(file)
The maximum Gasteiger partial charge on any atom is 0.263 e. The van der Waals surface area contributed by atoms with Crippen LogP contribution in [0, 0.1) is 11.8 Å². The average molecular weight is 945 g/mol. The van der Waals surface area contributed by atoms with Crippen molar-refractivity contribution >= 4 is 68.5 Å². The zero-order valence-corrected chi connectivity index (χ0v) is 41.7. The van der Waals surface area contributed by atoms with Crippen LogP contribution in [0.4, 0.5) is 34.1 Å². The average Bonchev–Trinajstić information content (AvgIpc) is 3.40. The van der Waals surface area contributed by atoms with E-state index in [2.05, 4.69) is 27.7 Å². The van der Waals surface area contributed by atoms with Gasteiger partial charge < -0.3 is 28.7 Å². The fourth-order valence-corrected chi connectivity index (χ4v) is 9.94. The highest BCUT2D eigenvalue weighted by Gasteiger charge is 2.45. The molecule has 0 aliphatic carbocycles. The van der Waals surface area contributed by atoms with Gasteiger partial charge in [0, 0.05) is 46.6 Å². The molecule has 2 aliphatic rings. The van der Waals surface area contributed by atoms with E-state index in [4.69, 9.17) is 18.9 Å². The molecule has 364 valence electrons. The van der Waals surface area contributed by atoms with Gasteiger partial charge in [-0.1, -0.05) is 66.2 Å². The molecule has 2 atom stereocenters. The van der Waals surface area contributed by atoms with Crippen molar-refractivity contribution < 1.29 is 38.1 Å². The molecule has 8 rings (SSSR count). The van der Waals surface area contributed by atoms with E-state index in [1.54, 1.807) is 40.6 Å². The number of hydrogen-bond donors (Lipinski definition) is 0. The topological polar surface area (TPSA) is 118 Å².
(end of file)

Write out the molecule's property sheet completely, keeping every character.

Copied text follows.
The maximum Gasteiger partial charge on any atom is 0.263 e. The van der Waals surface area contributed by atoms with Crippen LogP contribution in [0, 0.1) is 11.8 Å². The average molecular weight is 945 g/mol. The van der Waals surface area contributed by atoms with Crippen molar-refractivity contribution >= 4 is 68.5 Å². The zero-order valence-corrected chi connectivity index (χ0v) is 41.7. The van der Waals surface area contributed by atoms with Crippen LogP contribution in [0.4, 0.5) is 34.1 Å². The average Bonchev–Trinajstić information content (AvgIpc) is 3.40. The van der Waals surface area contributed by atoms with E-state index in [2.05, 4.69) is 27.7 Å². The van der Waals surface area contributed by atoms with Gasteiger partial charge < -0.3 is 28.7 Å². The fourth-order valence-corrected chi connectivity index (χ4v) is 9.94. The highest BCUT2D eigenvalue weighted by Gasteiger charge is 2.45. The molecule has 0 aliphatic carbocycles. The van der Waals surface area contributed by atoms with Gasteiger partial charge in [0, 0.05) is 46.6 Å². The molecule has 2 aliphatic rings. The van der Waals surface area contributed by atoms with E-state index in [4.69, 9.17) is 18.9 Å². The molecule has 364 valence electrons. The van der Waals surface area contributed by atoms with Gasteiger partial charge in [-0.1, -0.05) is 66.2 Å². The molecule has 2 atom stereocenters. The van der Waals surface area contributed by atoms with Crippen molar-refractivity contribution < 1.29 is 38.1 Å². The molecule has 8 rings (SSSR count). The van der Waals surface area contributed by atoms with E-state index in [1.54, 1.807) is 40.6 Å². The number of hydrogen-bond donors (Lipinski definition) is 0. The topological polar surface area (TPSA) is 118 Å².